Opinion: Lessons learnt from the semiconductor shortage

2 min read

Semiconductor shortages can be avoided in a four-pronged approach that incorporates resilience, divestment, diversity in production and flexibility, says Simon Beresford-Wylie, CEO, Imagination Technologies.

What initially looked like a blip in chip production is now looking like a long(ish)-term supply crunch. The shortages – which have hit production of everything from home appliances to PCs and automobiles – are now expected to last years rather than months. Market forces will solve this crisis, but there are steps governments, businesses and the wider industry can take to ensure we are better prepared next time.

Semiconductor shortage halts production at JLR plants

Inevitably the trigger was the Covid-19 pandemic. Semiconductor supply chains were initially disrupted by forced plant closures to stem the spread of the virus. On the demand side an increased need for chips was driven by greater purchases of electronic devices in response to lockdown measures across the world, while demand for cars rebounded faster than expected. With production schedules set well ahead of time, chipmakers were simply unable to respond to these sudden fluctuations in supply and demand. Matters have been made worse by trade frictions affecting the semiconductor sector, severe weather forcing the shutdown of chip factories in Texas in February, the outbreak of a fire at the Renesas factory in Japan in March and the Suez Canal blockage in April.

The automobile industry has, at least so far, been the worst affected industry. Electronic systems powered by semiconductors now make up 40 per cent of the value of modern cars, while carmakers rely on just-in-time supplies of chips to enable flexible manufacturing.  The shortages have led to production halts or slowdowns across the industry, seriously impacting the profits of major brands including Volkswagen and Tesla whilst potentially costing the sector $60.6bn in lost revenue this year.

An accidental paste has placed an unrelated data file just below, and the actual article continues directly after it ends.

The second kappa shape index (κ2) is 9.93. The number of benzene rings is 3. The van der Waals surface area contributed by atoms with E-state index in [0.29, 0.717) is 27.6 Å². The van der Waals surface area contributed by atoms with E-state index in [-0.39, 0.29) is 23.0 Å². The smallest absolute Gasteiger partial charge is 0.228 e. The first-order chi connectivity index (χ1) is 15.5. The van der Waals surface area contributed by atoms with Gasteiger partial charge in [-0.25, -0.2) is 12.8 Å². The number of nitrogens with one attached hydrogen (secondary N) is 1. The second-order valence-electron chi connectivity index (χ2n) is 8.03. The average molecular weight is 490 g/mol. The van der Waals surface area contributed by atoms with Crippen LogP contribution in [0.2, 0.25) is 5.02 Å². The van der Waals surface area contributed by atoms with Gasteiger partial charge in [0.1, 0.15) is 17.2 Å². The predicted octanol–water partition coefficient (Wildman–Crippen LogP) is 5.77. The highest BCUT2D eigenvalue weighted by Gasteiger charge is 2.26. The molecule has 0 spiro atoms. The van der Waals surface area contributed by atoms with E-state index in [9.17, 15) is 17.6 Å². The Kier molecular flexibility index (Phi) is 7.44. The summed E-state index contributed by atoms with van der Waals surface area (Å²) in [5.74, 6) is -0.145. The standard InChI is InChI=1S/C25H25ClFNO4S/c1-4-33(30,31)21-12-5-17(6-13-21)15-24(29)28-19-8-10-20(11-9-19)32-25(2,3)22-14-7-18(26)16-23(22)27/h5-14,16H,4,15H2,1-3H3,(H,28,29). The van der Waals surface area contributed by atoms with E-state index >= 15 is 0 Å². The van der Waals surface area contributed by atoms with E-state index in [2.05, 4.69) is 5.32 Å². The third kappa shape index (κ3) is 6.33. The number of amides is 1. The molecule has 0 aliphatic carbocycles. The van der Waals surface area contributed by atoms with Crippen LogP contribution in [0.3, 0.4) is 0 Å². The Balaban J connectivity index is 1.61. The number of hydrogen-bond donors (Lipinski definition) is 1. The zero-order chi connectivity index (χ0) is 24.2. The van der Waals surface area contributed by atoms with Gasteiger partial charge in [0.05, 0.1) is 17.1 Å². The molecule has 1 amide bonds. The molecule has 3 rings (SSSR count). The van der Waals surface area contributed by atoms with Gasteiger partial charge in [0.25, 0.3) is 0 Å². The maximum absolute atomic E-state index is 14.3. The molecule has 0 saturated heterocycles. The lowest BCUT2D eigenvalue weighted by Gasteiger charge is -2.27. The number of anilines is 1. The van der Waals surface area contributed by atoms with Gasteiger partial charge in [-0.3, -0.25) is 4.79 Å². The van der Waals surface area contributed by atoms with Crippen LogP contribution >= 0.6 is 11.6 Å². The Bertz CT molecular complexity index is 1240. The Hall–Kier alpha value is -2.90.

Governments have a significant role to play in ensuring that global supply chains remain open

Expanded production capacity and the return to more stable consumption habits will resolve the shortages over the coming months and years. However, lessons must be learned from the current crisis to reduce the risk of history repeating itself in future. These lessons can broadly be grouped into four buckets – resilience, divestment, diversity in production and flexibility.

First, steps must be taken to make chip supply chains more resilient to unexpected shocks. Where possible facilities should be made more resistant to freak events, such as fires, floods and extreme weather. Furthermore, both manufacturers and consumers of chips should ensure that they are better prepared for shocks when they do occur, for example by automakers building limited stockpiles to tide them through short-term shortages.

semiconductor

Secondly, the diversification of the geographies where chips are produced needs to be accelerated. The current concentration of production in East Asia makes global supplies particularly vulnerable to geopolitical, meteorological and technical disruptions in that part of the world. In the US, President Joe Biden has committed $50bn to supporting the domestic semiconductor industry, while the EU has similarly outlined its intention to achieve “strategic autonomy” by increasing its global market share of chip manufacturing.

Thirdly, increased production capacity should not focus exclusively on high-end microprocessors to the extent that production of more basic chips is neglected. Much of the current shortages, particularly those affecting automakers, revolve around older technology such as 200mm wafers. In seeking to expand production capacity to meet growing demand, governments and chipmakers must not lose sight of the importance of lower-end chips, instead aiming to increase manufacturing capacity more broadly and diversely.

Finally, governments have a significant role to play in ensuring that global supply chains remain open, flexible and agile, by seeking to break down barriers to international trade where possible rather than engaging in isolationist trade and tariff disputes. Increased domestic production should not come at the expense of the global markets which have underpinned the explosive growth of the semiconductor and wider technology industries.

Global chip supply will rebound in the coming months and years, and this year’s shortages will eventually be a distant memory.  But to prepare ourselves for future disruption, let’s make sure that “building back better” also applies to a semiconductor industry whose value is more understood than ever.

Simon Beresford-Wylie, CEO, Imagination Technologies